Globally, paying mothers for their milk is a thorny issue and at the Hearts Milk Bank we have looked into the pros and cons of this. We’ve thought long and hard about how we can make sure we do our best to provide the best service to donors and if we should compensate mothers for their time and their costs. Research has shown that milk donors are motivated by altruism, and the chance to support other families and mothers who might be struggling. Women do not want their milk to be wasted, and HMBs see at first hand how appreciated and often life changing it can be. Research in Pediatrics in 2015 found that 10% of human milk available for sale over the internet contained milk from other species, which for vulnerable infants could represent a serious health risk. While we truly believe to our core that donors should be celebrated and appreciated, financial inducements skew the relationship and introduce added risks through potential non disclosure of behaviours that diminish safety and quality of the milk. We only have to remember the disasters associated with payments for blood ‘donations’ in the USA that led to the infections of over 30,000 UK transfusion recipients in the 1980s and 1990s, and very many more in the USA to be cautious about adopting a similar model.
Our ethos is:
- Donors should be supported to safely provide surplus milk but in so doing it should not put the donor or her baby at risk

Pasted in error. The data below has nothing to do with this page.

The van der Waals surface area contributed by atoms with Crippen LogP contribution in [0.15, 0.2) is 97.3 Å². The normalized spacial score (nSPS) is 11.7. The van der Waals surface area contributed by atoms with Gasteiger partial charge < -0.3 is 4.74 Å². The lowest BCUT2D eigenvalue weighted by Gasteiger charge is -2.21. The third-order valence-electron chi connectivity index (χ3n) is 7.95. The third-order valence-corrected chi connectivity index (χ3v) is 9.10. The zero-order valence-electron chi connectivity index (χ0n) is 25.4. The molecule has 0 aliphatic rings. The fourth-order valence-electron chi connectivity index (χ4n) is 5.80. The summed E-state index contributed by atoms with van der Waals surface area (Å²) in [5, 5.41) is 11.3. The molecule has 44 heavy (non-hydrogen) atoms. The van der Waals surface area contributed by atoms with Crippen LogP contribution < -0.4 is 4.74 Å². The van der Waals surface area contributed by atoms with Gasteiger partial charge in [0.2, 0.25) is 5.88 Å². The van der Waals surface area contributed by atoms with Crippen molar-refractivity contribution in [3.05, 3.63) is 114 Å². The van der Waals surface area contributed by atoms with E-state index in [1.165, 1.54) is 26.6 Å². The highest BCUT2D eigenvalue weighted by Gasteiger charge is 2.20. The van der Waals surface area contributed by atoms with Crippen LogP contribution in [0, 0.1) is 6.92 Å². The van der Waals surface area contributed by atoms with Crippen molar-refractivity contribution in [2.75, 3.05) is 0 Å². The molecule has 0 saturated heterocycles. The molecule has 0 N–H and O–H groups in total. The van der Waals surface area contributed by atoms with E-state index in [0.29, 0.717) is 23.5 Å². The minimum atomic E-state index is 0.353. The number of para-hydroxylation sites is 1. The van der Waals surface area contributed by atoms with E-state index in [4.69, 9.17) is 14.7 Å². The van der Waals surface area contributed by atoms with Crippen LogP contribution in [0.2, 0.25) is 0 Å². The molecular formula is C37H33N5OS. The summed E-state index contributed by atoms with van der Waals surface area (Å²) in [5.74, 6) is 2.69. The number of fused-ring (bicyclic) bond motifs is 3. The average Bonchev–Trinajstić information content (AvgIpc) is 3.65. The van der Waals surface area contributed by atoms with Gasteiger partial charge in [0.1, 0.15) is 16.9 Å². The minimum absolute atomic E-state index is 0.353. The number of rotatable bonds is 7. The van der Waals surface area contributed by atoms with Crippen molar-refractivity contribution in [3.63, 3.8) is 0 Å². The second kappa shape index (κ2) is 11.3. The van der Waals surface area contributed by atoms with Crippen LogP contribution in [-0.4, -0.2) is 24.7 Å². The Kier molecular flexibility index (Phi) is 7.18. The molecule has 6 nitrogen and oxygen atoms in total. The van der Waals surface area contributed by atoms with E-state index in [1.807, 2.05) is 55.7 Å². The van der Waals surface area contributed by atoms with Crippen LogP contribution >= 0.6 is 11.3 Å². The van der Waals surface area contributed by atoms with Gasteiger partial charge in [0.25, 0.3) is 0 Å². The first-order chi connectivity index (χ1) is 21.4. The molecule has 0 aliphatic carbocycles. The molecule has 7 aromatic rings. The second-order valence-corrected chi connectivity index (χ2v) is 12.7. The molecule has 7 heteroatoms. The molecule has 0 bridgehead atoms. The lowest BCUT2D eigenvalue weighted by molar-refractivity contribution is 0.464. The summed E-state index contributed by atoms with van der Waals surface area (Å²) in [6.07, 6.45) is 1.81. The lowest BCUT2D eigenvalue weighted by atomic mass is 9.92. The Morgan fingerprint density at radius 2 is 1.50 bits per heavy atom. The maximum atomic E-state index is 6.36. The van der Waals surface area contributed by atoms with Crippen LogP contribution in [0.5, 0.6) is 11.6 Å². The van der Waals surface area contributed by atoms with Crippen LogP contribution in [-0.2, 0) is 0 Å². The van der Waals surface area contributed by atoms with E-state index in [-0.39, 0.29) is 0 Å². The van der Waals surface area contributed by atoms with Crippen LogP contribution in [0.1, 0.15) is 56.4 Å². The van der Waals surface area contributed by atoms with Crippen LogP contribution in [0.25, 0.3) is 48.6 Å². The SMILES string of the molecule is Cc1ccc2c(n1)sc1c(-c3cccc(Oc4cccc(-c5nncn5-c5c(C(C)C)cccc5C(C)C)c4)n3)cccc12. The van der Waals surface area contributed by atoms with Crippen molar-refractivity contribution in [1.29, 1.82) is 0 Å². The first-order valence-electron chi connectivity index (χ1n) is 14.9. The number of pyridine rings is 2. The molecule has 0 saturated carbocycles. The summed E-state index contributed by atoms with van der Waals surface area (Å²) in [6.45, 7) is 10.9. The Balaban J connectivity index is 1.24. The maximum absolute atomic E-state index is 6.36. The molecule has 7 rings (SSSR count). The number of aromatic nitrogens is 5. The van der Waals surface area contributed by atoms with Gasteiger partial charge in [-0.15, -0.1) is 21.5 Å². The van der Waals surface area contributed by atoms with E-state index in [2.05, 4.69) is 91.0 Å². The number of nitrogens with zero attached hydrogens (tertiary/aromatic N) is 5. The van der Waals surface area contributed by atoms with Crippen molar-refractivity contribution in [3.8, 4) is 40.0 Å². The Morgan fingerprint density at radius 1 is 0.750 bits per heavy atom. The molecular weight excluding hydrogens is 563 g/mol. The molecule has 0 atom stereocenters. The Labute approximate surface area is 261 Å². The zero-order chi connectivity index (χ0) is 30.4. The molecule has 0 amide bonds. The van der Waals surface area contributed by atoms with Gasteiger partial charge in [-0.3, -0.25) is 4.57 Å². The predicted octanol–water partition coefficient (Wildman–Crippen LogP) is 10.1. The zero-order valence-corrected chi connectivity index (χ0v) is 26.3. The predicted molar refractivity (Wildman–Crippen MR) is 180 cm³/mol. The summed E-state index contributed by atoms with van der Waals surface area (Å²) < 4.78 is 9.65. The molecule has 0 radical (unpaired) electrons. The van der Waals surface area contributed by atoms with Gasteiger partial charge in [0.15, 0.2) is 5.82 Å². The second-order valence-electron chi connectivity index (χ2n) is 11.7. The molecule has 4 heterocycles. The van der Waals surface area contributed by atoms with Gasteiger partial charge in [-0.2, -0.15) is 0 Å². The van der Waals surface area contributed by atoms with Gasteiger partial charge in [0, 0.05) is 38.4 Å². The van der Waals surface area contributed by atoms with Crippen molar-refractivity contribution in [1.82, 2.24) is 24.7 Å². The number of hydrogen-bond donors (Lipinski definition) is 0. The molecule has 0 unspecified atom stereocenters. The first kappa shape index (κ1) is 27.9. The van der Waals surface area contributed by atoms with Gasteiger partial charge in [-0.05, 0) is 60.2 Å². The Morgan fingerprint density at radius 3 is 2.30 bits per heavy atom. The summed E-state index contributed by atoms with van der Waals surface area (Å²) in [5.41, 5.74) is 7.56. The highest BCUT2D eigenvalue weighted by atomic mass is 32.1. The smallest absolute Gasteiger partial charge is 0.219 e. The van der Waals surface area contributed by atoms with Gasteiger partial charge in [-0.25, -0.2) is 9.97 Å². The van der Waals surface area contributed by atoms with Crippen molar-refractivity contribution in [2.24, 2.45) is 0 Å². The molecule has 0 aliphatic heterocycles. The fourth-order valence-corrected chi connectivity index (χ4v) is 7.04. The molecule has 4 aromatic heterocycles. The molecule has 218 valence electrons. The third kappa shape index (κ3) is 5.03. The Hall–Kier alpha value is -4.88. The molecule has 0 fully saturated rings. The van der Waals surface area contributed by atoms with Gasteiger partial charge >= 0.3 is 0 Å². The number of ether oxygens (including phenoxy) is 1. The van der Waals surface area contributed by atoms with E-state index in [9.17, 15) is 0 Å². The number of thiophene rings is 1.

- There should be equitable opportunities to donate to non-profit milk banks across the whole of the UK
- Donors should not be coerced or otherwise induced to provide more milk than is safe or optimal for her or her infant. Financial inducements, in some circumstances, may introduce a level of coercion and the chance of exploitation.
- Operations and advisory boards should be completely transparent
- Accurate feeding information should be provided to parents in each instance
- DHM should always be used in line with medical or expert lactation advice to ensure it does not undermine breastfeeding.
- Provide suggested means of delivering supplementary feeds that do not interfere with feeds at the breast and with the effective removal of milk
- All donations of breastmilk will be valued and accounted for through our state-of-the-art track and trace system developed with Savant
- Training should be provided to hospital teams by the HMB in the safe and appropriate use of DHM. We are delighted to announce that CPD-accredited training will be available online from December through the Human Milk Foundation.
The availability of DHM should never undermine efforts to support the mother to improve her lactation and/or breastfeeding. Specialist assistance from a qualified lactation consultant or breastfeeding counsellor should be available to ensure the mother is following all recommended steps to initiate, increase and maintain her milk supply and to establish full breastfeeding or breastmilk feeding where necessary.
If Odira had been paid for her milk, the subtle balance of doing what was right for her and her baby’s health and wellbeing might have been shifted. The non-profit milk banking system is effective and safe, and the model adopted by over 60 countries to ensure the most vulnerable babies are protected.
*Odira gave permission for her story to be used to help other families.